2. The ‘deals’ between mayors and mosques
The mosques are more than a place for prayer. They direct and govern the Muslims, better than the phantom Muslim Executive of Belgium. The politicians realized that, as did Philippe Moureaux, who goes several times a year and congratulates himself for their collaboration.
The mayor of Schaarbeek, Bernard Clerfayt (FDF) is determined to have their attention, even as he gave up his ‘courtesy visits’ during the elections period.
Not very well known to the public, the presidents of the mosques have access to real power of influence. Yet they’re without democratic legitimacy and sometimes dependent on their country of origin. In Schaarbeek the president of the Turkish mosque seats on the municipal council for MR. Philippe Moureaux himself was proposed one day the presidency of a Moroccan mosque. A beautiful tribute to a man with practical experience, but nonetheless a confusion of genres.
According to Corrine Torrekens, author of Islam in Brussels, two municipalities give an annual subsidy to Muslim places of worship: Molenbeek (35,000 euro to be distributed by the advisory council of mosques) and Schaarbeek (50,000 euros to the Association of Mosques, which need to use it in part to organize the Festival of Sacrifice). Sint-Joost, in contrast, refuses to speak formally with the ‘spiritual chiefs’. Emir Kir, regional minister for urbanization (PS), often presented as the successor of mayor Jean Demannez (PS), regrets that.
In the Brussels region, there are 80 mosques and 116 Catholic churches, 17 Protestant churches, 13 Orthodox churches, 2 Anglicans and about fifteen synagogues. According to Corinne Torrekens, 80% of the Muslim religious resources and associations are concentrated in the five municipalities (Molenbeek, Anderlecht, Brussels City, Sint-Joost and Schaarbeek) where 75% of the Muslims of Brussels live. And less and less Christians and Jews.. Is it conceivable that certain deserted places of worship are regained by the local Muslim communities? In the current climate, such a transfer will be perceived symbolically in terms of losing or gaining territory by the extremists on all sides, says a priest of a parish concerned with the issue. In principle, Cardinal Danneels has always been opposed. ”The Catholic Church prefers to entrust its properties to the new Catholic arrivals, or to other Christian communities.”
On Eloy street, in Kuregem, not far from the new apartment of Archbishop Léonard (Primate of Belgium), the St. Francis Xavier church is today taken over by Catholic Africans, but its stained-glass windows have already been broken in the past. The old synagogues of Anderlecht and Schaarbeek have been abandoned, both because the more well-off Jewish families moved to Vorst and Ukkel, but also because of the feeling of insecurity which reigns in the area.
Chief Rabbi [of Brussels] Albert Guigui explained to newspaper La Capitale that they’re opened only for the Jewish high-holidays.
3. The clash of memories and debates
What attention will be given to the small museums, the religious edifices, the architecture and statues, testimony of a history that Muslims know poorly, with which they don’t identify much, to which they’re sometimes hostile? Or does the future or Brussels lie in their hands? The forming of these future municipal elites is crucial.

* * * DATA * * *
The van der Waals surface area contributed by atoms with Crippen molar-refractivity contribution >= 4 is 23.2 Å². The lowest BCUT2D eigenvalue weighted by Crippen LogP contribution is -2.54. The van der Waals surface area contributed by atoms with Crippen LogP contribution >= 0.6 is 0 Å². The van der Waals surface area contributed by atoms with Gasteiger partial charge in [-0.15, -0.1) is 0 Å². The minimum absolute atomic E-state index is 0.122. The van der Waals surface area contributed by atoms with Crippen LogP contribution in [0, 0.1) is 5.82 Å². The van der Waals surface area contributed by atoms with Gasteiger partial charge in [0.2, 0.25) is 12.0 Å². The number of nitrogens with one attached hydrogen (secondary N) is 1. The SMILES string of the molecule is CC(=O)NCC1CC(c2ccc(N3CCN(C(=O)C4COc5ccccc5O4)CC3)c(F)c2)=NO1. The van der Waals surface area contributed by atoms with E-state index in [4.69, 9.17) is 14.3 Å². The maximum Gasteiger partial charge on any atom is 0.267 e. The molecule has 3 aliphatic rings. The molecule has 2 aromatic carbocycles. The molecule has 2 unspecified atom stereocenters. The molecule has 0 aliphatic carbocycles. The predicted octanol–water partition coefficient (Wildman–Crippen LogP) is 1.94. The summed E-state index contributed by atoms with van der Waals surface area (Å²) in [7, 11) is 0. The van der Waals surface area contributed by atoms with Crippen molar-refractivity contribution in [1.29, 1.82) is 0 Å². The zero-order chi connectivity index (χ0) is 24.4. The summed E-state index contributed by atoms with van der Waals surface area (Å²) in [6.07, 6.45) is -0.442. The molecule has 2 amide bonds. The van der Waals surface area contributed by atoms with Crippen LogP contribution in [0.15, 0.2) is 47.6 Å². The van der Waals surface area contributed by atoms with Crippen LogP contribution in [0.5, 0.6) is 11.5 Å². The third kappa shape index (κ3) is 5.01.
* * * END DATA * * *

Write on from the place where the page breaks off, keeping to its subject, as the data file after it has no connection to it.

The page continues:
”You don’t create a city by starting with a clean slate from the past,” expects Giudo Vanderhulst. He says that in a historical continuity, the new communities must act like those that preceded them, that’s to say, assuming part of the old heritage, from which follow the values such as democracy and solidarity.
The presence of Islam brings about new debates and ‘memories’ which sometimes enter into a conflict with the old. While the senate recognized in 1998 the existence of the genocide of Christians in the Ottoman Empire, sanctioned as ‘jihad’ by the Muslim scholars of the era, socialist Laurette Onkelinx, Justice Minister (PS) hedged in 2005 in order to avoid enabling the penalization of the denial [negationism] of the Armenian genocide. She was seeking then to be mayor of Schaarbeek, where there’s an important Turkish community. The PS didn’t want to deprive itself of its regional champion, Emir Kir, an author of negationist sentiments.
Another wound, antisemitism, is awakened under cover of solidarity with the Palestinian people or ‘anti-Zionism’ with Iranian sauce. In Ukkel the Jewish holidays must be guarded. Certain satellite TV channels continuously pour out anti-Western discourse and reinforce the phenomena of identifying with distant wars (Palestine, Iraq, Afghanistan). In the margins of the Israeli-Palestinian conflict, certain community leaders test out their influence on Belgian diplomacy, and when they crash into failure, it leads to sentiments such as this: ‘Don’t wait for these young Brussels residents to be so estranged and stigmatized that they’ll adopt ‘your’ values, because the latter are bloody red! As far as I’m concerned, a young delinquent has even more credit, and a right to even more respect than a minister, a politician or the parties who make their dough from the blood of children and the civilian population.. (blog of Mohsin Mouedden)
4. Less freedom of expression in the public space
As areas become homogeneous, the risk also exists that freedom won’t be guaranteed anymore, to avoid offending part of the population quick to explode. An exhibition in the center of town showing red high-heeled shoes on a prayer mat was shut down after threats. Elected immigrant officials again demanded within the PS, that the route of the Gay Pride parade will be diverted. Debate on Islam is soon perceived as blasphemy and exposed to the accusation of ‘Islamophobia’, to an uproar, even to physical intimidation. The former have been aimed at Muslims themselves, when they distance themselves from their group.
Source: Le Vif/L’Express (French)